The photograph below is a rather poor reproduction of a painting hanging in The Ashmolean museum, Oxford. It is perhaps, my favourite painting in the museum. Painted by Walter Sickert (1860-1942), it’s one which I have stood before for some considerable time, not least quite recently in order to write the following.
In my previous entry, regarding Cy Twombly’s Panorama, I discussed, albeit briefly, how it was quite impossible to fully appreciate a painting through a reproduction. Of course that much is obvious, but I wanted to write about this particular work to see just how differently I perceived it compared with the work by Cy Twombly, which, as I say, I’ve only ever seen in a book.
As can be seen from the photograph, one of the things I noticed straight away about this painting was the light reflecting off its surface. Not really anything to do with the painting perhaps, but, nonetheless it forced me to move, to find an angle where I wouldn’t be dazzled, and by doing so, I discovered something about the painting itself. What’s important here, is the fact that a painting isn’t just a surface on which paint is applied (although the appreciation of surface and texture can only be attained when faced with the real thing). Instead, a painting is as much about the space around it. Of course, Walter Sickert would have no idea that his painting would one day grace a wall in the Ashmolean museum, dazzled by the lights. But he would have walked whilst painting it, or rather moved before the easel. He would have stood in front, to the left, to the right, and this movement in the act of painting is, I believe, important in the act of viewing and appreciating the result.
So what do we see in this work? Well, it’s a road in Paris (the rue Notre-Dame des Champs), one on which the painter John Singer Sargent had a studio. Given the muted palette and bruised sky, the picture shows a scene from about that time of day when the night begins removing all the colours from the world, when the last light in the sky, makes all manner of colours that seem to last for just a few seconds. It’s a wet end to a day that’s more than likely seen nothing but rain. The concertinaed facades of the shops with their heavy paint dragged down the surface, the downward strokes of the windows in the buildings opposite and the vague forms from which the scene’s almost entirely comprised, all suggest the fading light and drenched air of an autumn or winter evening.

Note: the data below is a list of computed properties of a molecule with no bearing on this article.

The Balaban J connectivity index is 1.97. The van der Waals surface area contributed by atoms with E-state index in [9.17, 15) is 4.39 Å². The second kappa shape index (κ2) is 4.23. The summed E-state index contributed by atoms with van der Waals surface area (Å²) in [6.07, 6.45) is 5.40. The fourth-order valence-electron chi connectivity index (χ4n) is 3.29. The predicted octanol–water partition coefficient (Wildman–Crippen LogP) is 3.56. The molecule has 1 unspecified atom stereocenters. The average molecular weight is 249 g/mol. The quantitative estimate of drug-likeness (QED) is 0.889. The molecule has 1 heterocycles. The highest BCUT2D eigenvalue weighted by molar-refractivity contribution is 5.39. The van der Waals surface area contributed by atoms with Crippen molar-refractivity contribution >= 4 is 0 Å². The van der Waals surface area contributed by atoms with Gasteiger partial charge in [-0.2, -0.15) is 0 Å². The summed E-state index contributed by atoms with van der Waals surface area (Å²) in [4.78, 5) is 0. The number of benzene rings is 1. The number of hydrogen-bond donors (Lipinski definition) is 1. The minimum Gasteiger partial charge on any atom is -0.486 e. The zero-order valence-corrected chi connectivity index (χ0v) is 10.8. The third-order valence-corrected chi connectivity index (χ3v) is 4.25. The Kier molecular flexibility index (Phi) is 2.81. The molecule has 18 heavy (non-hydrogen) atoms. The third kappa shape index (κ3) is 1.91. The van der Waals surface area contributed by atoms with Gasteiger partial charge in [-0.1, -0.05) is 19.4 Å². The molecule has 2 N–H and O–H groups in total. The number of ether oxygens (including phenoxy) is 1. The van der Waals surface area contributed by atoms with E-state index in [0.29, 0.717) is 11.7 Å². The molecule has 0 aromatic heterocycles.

There are puddles in the street which soak up the sickly light of the cafe like a man with a sponge mopping up blood after a brawl. The road is somewhat sickly and the light of the cafe offers us a refuge from whatever is coming just around the corner. Two or three figures stand just ahead. Are they moving? Are they walking towards us? Away? It’s hard to tell. But a feeling of isolation, pervading the picture, is I believe augmented by their presence.
As I moved before the painting, shifting my weight from one foot to the other, the colours seemed to shift. The bluey-violet sky shimmered above the drowned buildings, and the reflections in the road revealed new colours the more I looked. Looking at the painting in the flesh, I felt – compared with looking at the reproduction above – that my eyes had to move in order to cross from one side to the other. In a reproduction, the spaces are of course greatly reduced and everything can be seen or grabbed in an instant. In the flesh (and this painting is very much about the physicality of the world) you look as you might when standing somewhere in town. You look with more than just your eyes; you experience the painting with your body; one that stands alone before the canvas.
Returning for the moment to the glare of the lights, I found that when I looked at the painting from the right hand side, the glare subsided, and that all that remained were just a few specs where the paint was raised above the rest of the surface. Furthermore, from this position, the painting seemed to open up, as if the concertinaed lines of the shop facades were being pulled, expanding like bellows. Here, the street seemed to pull me on. Standing directly in front, it almost seems about to collapse upon itself.
I’m not trying to suggest that this is all deliberate on the part of the artist, but to emphasise the fact that the act of looking at a painting is a physical experience. Sickert would have known this street, he would have recalled what it was like to stand there. He would have moved before the canvas as he painted, and, as a viewer, the way I stand and move before the canvas reflects that. It is, in the end, the only way to get to know art.